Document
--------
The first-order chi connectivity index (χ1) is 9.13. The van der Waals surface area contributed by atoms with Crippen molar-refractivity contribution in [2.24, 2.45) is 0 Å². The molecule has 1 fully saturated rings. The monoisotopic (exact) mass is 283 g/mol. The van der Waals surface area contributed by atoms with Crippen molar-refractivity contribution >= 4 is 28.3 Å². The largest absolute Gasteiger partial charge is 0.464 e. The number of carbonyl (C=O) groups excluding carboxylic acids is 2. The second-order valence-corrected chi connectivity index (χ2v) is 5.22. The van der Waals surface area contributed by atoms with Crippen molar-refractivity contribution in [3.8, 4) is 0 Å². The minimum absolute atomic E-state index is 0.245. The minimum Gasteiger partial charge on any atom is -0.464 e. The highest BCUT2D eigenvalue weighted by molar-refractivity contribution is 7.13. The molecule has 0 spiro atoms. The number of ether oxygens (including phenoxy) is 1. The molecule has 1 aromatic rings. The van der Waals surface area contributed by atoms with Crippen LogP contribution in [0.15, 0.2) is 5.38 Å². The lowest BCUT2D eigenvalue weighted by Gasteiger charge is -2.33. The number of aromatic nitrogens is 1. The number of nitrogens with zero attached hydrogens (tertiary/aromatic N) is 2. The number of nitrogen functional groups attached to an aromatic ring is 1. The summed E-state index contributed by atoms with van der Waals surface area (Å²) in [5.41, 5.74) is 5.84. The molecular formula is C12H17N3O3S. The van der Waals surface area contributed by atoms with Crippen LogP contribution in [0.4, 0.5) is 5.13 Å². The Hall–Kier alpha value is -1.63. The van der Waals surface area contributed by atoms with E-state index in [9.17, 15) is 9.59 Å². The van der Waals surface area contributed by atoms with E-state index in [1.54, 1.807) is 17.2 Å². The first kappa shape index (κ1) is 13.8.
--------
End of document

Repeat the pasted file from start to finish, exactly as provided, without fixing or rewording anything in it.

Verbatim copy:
The first-order chi connectivity index (χ1) is 9.13. The van der Waals surface area contributed by atoms with Crippen molar-refractivity contribution in [2.24, 2.45) is 0 Å². The molecule has 1 fully saturated rings. The monoisotopic (exact) mass is 283 g/mol. The van der Waals surface area contributed by atoms with Crippen molar-refractivity contribution >= 4 is 28.3 Å². The largest absolute Gasteiger partial charge is 0.464 e. The number of carbonyl (C=O) groups excluding carboxylic acids is 2. The second-order valence-corrected chi connectivity index (χ2v) is 5.22. The van der Waals surface area contributed by atoms with Crippen molar-refractivity contribution in [3.8, 4) is 0 Å². The minimum absolute atomic E-state index is 0.245. The minimum Gasteiger partial charge on any atom is -0.464 e. The highest BCUT2D eigenvalue weighted by molar-refractivity contribution is 7.13. The molecule has 0 spiro atoms. The number of ether oxygens (including phenoxy) is 1. The molecule has 1 aromatic rings. The van der Waals surface area contributed by atoms with Crippen LogP contribution in [0.15, 0.2) is 5.38 Å². The lowest BCUT2D eigenvalue weighted by Gasteiger charge is -2.33. The number of aromatic nitrogens is 1. The number of nitrogens with zero attached hydrogens (tertiary/aromatic N) is 2. The number of nitrogen functional groups attached to an aromatic ring is 1. The summed E-state index contributed by atoms with van der Waals surface area (Å²) in [5.41, 5.74) is 5.84. The molecular formula is C12H17N3O3S. The van der Waals surface area contributed by atoms with Crippen LogP contribution in [0.4, 0.5) is 5.13 Å². The Hall–Kier alpha value is -1.63. The van der Waals surface area contributed by atoms with E-state index in [9.17, 15) is 9.59 Å². The van der Waals surface area contributed by atoms with E-state index in [1.54, 1.807) is 17.2 Å². The first kappa shape index (κ1) is 13.8.